ECU 24, WVU 3: Utter Domination, Humiliation
Well, that was a wasted nine-hour round trip.
Everything about my drive into Tropical Storm Hanna from D.C. went perfectly (drove to Emporia, Va., just as the rain started and by the time the game started at 4:30, the sun was out) except for the game.
I have been thinking hard about comparably awful losses and had to go back a long way. For the record, it was the first time since a 45-3 loss to Miami in 2001 that WVU failed to score a touchdown.
The Pitt loss comes to mind last year, as does last year’s South Florida loss, but at least WVU was competitive in those games. I had to go back to WVU’s 41-7 loss to Florida in the Sugar Bowl following the 1993 season for a loss that was as complete, as dominant by the other team and as wholly unexpected following such a run of success.
The credit in Saturday’s loss goes to ECU. They dominated WVU in every aspect of the game. ECU’s offensive line controlled WVU’s defensive line and WVU’s vaunted and experienced offensive line looked muddled against the pressure applied by ECU’s rush.
Further, I am not convinced Saturday’s loss was an aberration. If these two teams played 10 times, I think ECU would win the majority.
This loss exposed major structural problems with WVU on offense and defense.
I will readily admit that I bought into the “reload, not rebuild” idea. The loss of so many starters on defense has been devastating. They may gel this year, but they may not.
There was plenty of blame to go around in Saturday’s loss:
It doesn’t matter how many new wrinkles and motion and H-backs and gimmicks you have, if you don’t control the line of scrimmage, it doesn’t matter. ECU disrupted WVU’s offense from the snap.
The offense never looked in control and often looked confused. Everyone wondered if Pat White could pick up the new offense, but what about the offensive line? For years, they’ve been used to doing one thing: zone-block for the run. Now, they’re asked to pass-block, as well. On Saturday, they did neither well.
For the past couple of years, I have been thinking that WVU’s offense has two speeds: sail and stall. When it gets going (against ECU, UConn and Oklahoma last year) it seems to take on a life of its own and everything works. When it stalls (Pitt and South Florida last year, ECU Saturday) it seems like nothing can get it started. It looks horizontal, weak and inspires no faith that a first down is achievable.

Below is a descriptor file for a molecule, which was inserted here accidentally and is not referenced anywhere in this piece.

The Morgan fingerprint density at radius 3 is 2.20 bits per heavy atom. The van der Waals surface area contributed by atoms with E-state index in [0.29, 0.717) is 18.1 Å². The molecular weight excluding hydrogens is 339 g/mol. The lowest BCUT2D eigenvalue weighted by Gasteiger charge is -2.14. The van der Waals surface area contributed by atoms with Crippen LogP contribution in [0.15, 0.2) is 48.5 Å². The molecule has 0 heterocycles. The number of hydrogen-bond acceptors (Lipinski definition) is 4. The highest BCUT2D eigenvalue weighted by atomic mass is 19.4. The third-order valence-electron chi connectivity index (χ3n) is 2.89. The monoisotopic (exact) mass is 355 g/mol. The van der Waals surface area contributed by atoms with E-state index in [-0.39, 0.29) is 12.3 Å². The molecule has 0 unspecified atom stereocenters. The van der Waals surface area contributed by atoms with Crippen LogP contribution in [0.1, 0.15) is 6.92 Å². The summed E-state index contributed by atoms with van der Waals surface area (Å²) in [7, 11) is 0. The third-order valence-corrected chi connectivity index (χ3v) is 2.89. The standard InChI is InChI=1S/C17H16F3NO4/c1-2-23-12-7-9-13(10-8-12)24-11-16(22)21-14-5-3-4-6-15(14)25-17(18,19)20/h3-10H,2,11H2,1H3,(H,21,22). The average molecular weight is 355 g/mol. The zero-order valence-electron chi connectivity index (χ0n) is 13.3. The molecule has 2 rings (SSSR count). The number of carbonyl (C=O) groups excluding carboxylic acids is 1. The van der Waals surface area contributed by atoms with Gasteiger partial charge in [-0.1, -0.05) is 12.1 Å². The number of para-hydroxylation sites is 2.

White bears some blame, as well, for killing a second-quarter drive that would have brought the game to 10-7. He had just hit Tito Gonzalez on a drag route that produced a first down and it looked like WVU’s offense was starting to click.
Noel Devine had just ripped off a 34-yard run to take the ball down to ECU’s 17-yard line. But then White took a seven-yard sack (Selvish Capers just whiffed on the ECU pass rusher), making it 2nd and 17, something a senior shouldn’t do. On the next play, ECU blew up a screen pass to Devine, making it 3rd and 18. Amazingly, White scrambled for 17 yards, leaving WVU one yard short of the first down. It was that kind of day.
You can point out the lack of a pass rush and the inexperienced secondary and the absence of Reed Williams, but the story Saturday began and ended with poor tackling.
ECU ran through arm tackles and in the open field, they broke down WVU defenders, who bit on fakes.
Scheme-wise, they were out of position, fell for draw plays and blew coverages. ECU was 50 percent on third-down.
The worst part about the defense: Because they can’t get anybody off the field, White and the offense must score on every possession because they’re getting fewer of them. The pressure is tremendous.
Last week, Villanova ran 87 plays to WVU’s 56. On Saturday, ECU ran 71 plays, WVU ran 54. Halfway through the second quarter, the tally was 24-9 in ECU’s favor.
Pat White’s fumble-that-wasn’t-a-fumble went unchallenged, for some reason, by WVU’s coaching staff. The replays clearly show his hand touched out of bounds as he set the football down inbounds.
Even the ESPN announcer said: “He was touching the ball when he was out of bounds and that means it’s out of bounds unless they rule it a fumble first.”
It looked like he still had possession when the ball touched the ground. From game-management, well, it didn’t look like the coaches had any.
The offense didn’t look like the offense that beat Villanova last week and it didn’t look like the one that won 11 games last year. It looked like a bad patch-together of the two.
Again, this means the offensive line can’t get into a groove. At one point, two WVU running backs, confused, ran into each other in opposite motion.
This goes last because officials almost never cost a team a victory; the team itself does that. Further, when you go on the road, you just build in one or two blown calls and have to overcome them.
The field crew, in this game, was a Big East crew and the replay crew was a C-USA crew. So it was the C-USA crew that failed to initiate a review of the non-fumble.
Further, the Big East crew blew a key interference call on Ellis Lankster in the second quarter that was a textbook cornerback play. Also, it gave ECU a first-down on a very generous spot on a fourth-down play that WVU had stopped.
I don’t know where WVU goes from here. The skeptics who looked at WVU this year and saw Louisville last year (new head coach, senior quarterback, depleted defense) may end up being right. Or WVU may take the week off and show up ready to play Colorado on Sept. 18.
I’m going to that game, too. I just hope it’s not another miserable trip.
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